Pool hall. Ray and Gedrick pull the kid away from a videogame. His name is Puppet. Ah, not "a puppet." Got it. He's got a cigarette tucked behind his ear. He's probably eleven. Ray picks Puppet up and plops him on a pool table, asking him how they're hanging. Puppet tries to leave, but Ray and Gedrick, keep him detained. Ray wishes Puppet a happy fourteenth birthday. Puppet says his birthday was last week. Ray says he's going to put his hand in Puppet's pocket, pull out some meth, and put Puppet away for a long time. Ray grabs the kid's ankle and starts twisting him. Puppet rolls on his back and screams that the cops are molesting him. Ray finds what he's looking for. Puppet tries to leave again. Gedrick and Ray keep him still. Ray says he wants "an audience with the Pope."
David McNorris. 11:03 PM. I'd like to enact an entertainment law that says nobody is allowed to sing "Time Is On My Side" again. I'm sick and tired of it. Anyway, Chronic's singing it, as he's running out of t-iii-ii-ime. McNorris must rub his head, because it's not his line. Chronic asks if McNorris has grown sweet on him now, and wants to look into his eyes. McNorris says he wants to come to a conclusion. Chronic tells him to make the governor change his mind. He says that McNorris needs some motivation, and says he lied about lying before. He offers up some confessions. McNorris says he doesn't want to play any more games with Chronic. "Conchita Escobeto," Chronic says, stopping McNorris in his tracks. "Killed by a stray bullet, sitting in her kitchen, feeding a baby." McNorris has been looking for her killer for a long time. Chronic says that if McNorris makes the call, he'll get him names, accomplices, witnesses: "I even know where the murder weapon is." The guard enters and says the DA's here. "His master's voice," Chronic says. He asks McNorris what he says. "No," McNorris says. He leaves.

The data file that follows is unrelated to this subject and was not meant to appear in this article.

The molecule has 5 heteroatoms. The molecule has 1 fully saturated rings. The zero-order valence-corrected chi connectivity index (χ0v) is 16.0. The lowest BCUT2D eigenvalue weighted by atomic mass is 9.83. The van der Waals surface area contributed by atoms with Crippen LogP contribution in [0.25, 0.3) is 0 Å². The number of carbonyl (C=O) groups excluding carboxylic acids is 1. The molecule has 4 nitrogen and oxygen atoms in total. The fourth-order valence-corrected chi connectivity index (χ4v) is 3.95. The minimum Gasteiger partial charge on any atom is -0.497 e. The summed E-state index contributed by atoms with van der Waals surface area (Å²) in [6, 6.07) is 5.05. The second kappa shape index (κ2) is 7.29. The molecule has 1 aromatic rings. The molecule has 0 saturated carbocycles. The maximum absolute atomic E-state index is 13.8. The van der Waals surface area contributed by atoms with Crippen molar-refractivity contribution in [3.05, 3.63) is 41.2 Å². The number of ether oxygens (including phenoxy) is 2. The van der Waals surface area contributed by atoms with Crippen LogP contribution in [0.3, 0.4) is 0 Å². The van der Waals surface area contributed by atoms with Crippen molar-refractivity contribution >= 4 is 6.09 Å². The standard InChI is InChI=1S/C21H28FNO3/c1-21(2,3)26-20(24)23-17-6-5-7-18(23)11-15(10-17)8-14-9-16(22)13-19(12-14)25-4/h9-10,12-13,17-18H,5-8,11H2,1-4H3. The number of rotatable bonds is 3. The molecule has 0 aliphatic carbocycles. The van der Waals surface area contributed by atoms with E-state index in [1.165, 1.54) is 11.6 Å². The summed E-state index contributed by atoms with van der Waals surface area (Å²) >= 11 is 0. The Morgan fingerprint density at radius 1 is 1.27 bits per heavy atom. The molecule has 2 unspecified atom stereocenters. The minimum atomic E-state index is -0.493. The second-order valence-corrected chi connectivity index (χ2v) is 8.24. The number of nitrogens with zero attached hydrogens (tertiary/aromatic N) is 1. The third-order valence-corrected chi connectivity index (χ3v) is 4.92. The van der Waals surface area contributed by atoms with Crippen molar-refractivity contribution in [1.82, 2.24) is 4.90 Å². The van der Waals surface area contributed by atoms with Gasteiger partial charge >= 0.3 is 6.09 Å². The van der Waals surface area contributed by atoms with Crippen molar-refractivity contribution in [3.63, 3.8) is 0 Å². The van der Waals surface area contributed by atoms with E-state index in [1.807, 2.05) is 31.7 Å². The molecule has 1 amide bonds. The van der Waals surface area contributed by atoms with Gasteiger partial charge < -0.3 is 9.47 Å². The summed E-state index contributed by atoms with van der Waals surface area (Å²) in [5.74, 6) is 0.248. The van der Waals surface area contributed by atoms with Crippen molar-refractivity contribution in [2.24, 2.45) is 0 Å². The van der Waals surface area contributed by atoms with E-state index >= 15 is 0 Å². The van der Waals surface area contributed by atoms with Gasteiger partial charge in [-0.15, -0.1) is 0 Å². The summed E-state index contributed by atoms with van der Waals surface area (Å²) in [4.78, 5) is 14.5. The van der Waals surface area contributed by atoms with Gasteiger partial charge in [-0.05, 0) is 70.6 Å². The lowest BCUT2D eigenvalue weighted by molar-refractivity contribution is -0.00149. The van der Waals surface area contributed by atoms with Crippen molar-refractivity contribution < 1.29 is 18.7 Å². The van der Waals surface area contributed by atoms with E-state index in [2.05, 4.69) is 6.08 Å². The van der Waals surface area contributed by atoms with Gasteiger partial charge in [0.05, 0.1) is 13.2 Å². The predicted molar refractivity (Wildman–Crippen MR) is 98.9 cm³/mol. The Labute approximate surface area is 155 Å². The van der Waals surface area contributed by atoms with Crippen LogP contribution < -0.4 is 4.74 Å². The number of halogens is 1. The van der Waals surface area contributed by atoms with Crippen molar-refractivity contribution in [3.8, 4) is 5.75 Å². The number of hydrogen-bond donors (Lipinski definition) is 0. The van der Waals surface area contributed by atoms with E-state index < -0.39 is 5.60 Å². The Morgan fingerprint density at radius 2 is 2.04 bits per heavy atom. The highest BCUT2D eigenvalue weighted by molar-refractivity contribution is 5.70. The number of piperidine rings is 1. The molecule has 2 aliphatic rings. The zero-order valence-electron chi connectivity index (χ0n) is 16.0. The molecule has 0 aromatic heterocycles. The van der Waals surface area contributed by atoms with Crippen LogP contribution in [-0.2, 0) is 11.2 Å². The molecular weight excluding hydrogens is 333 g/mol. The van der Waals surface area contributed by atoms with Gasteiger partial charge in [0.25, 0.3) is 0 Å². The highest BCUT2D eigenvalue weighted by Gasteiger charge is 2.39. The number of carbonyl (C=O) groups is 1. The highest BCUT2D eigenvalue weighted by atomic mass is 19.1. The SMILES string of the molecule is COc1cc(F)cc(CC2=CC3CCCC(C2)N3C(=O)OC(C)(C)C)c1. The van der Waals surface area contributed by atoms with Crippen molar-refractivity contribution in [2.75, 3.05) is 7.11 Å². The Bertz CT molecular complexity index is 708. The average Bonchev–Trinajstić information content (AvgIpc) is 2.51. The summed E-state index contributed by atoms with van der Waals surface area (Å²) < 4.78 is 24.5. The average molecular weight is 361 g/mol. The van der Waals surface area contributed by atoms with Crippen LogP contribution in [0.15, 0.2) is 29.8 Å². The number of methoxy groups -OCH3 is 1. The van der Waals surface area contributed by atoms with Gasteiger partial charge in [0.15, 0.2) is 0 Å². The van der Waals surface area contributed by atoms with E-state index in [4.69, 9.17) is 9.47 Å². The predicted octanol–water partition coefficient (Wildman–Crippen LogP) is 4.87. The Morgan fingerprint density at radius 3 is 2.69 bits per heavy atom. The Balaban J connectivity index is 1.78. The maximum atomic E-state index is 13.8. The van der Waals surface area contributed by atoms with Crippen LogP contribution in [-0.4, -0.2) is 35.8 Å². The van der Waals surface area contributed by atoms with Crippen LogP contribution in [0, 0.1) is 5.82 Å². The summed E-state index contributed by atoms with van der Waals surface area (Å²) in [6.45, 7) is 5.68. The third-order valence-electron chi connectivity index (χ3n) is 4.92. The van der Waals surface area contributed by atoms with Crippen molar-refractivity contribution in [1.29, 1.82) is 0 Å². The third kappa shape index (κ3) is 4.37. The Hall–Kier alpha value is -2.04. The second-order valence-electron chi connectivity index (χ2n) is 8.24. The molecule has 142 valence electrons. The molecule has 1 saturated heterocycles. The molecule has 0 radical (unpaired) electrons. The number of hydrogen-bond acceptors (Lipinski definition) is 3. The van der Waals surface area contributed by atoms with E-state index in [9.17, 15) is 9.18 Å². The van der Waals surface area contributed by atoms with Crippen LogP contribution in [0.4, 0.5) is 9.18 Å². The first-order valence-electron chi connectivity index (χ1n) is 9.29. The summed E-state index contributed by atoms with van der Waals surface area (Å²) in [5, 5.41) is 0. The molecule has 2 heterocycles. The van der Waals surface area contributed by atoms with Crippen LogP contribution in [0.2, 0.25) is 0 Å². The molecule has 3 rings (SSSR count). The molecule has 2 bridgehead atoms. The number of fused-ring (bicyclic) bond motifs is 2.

McNorris is in a room with Fisher, the DA who handled Chronic's case. Fisher says that the name "Wesley Egan" doesn't ring a bell. McNorris says it should, since Egan's a jailhouse informant whose testimony put Chronic on Death Row. Suddenly Fisher knows who that is, and tells McNorris that Egan ODed on a speedball about five years ago. We see now that they're in the gas chamber room. Fisher says that McNorris pulled a nice trick getting them to meet there. McNorris says he just wanted some privacy. Fisher says he knows McNorris wanted to manipulate his emotions: "And you know what? I'm sorry. I have none." McNorris reminds Fisher that a cop's life is on the line: "Did Chronic kill Jellybean Winslow?" Fisher pretty much admits here that Chronic didn't, but says he did kill other people (sometimes with chainsaws and ball peen hammers), so it's just as well that he's finally going to die. McNorris says that Egan's been known to lie in at least three different trials. He says he wants Fisher and Chronic's lawyer to see the judge and ask for a stay of execution pending a new trial. Fisher asks for McNorris's advice on what kind of sword he should then use to commit ritual suicide. McNorris says he's not asking to reverse the sentence, but that staying the execution for a day might give them enough time to find the kidnapped cop. He guilt-trips Fisher, reminding him that he used a liar's testimony to put Chronic on Death Row and somehow because of that it's his fault that a cop's facing an execution himself. Fisher says Chronic would have pulled this stunt even if they had Mother Teresa on the stand. He doesn't know for sure that Egan lied, but if he did, he still wouldn't miss a wink of sleep. "Not a wink," he must repeat. He says that Chronic is the poster child for the death penalty, and he wishes he could push the button himself. He excuses himself back to his Nob Hill-ery. McPointy does a grand pointing and stares into the gas chamber.